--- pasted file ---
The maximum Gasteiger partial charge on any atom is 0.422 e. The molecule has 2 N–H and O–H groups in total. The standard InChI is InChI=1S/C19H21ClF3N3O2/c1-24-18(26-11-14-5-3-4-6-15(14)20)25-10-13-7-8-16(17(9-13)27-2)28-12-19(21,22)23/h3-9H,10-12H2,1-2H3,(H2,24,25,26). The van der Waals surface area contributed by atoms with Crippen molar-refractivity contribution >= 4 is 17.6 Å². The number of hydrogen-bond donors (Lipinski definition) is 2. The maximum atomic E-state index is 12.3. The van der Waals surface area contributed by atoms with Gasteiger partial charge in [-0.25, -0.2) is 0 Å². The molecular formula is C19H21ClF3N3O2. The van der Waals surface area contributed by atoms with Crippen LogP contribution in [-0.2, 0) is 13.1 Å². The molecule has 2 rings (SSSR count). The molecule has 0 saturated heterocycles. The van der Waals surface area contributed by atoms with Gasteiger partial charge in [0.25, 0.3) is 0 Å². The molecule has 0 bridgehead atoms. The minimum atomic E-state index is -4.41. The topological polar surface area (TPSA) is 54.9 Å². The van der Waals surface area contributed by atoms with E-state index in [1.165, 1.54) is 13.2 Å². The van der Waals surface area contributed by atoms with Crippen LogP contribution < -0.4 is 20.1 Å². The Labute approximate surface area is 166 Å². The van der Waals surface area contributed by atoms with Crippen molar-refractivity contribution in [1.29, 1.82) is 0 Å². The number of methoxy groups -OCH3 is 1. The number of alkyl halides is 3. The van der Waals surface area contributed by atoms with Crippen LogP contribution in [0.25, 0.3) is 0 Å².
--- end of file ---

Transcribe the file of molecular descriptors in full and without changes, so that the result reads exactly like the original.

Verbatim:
The maximum Gasteiger partial charge on any atom is 0.422 e. The molecule has 2 N–H and O–H groups in total. The standard InChI is InChI=1S/C19H21ClF3N3O2/c1-24-18(26-11-14-5-3-4-6-15(14)20)25-10-13-7-8-16(17(9-13)27-2)28-12-19(21,22)23/h3-9H,10-12H2,1-2H3,(H2,24,25,26). The van der Waals surface area contributed by atoms with Crippen molar-refractivity contribution >= 4 is 17.6 Å². The number of hydrogen-bond donors (Lipinski definition) is 2. The maximum atomic E-state index is 12.3. The van der Waals surface area contributed by atoms with Gasteiger partial charge in [-0.25, -0.2) is 0 Å². The molecular formula is C19H21ClF3N3O2. The van der Waals surface area contributed by atoms with Crippen LogP contribution in [-0.2, 0) is 13.1 Å². The molecule has 2 rings (SSSR count). The molecule has 0 saturated heterocycles. The van der Waals surface area contributed by atoms with Gasteiger partial charge in [0.25, 0.3) is 0 Å². The molecule has 0 bridgehead atoms. The minimum atomic E-state index is -4.41. The topological polar surface area (TPSA) is 54.9 Å². The van der Waals surface area contributed by atoms with E-state index in [1.165, 1.54) is 13.2 Å². The van der Waals surface area contributed by atoms with Crippen LogP contribution < -0.4 is 20.1 Å². The Labute approximate surface area is 166 Å². The van der Waals surface area contributed by atoms with Crippen molar-refractivity contribution in [1.29, 1.82) is 0 Å². The number of methoxy groups -OCH3 is 1. The number of alkyl halides is 3. The van der Waals surface area contributed by atoms with Crippen LogP contribution in [0.25, 0.3) is 0 Å².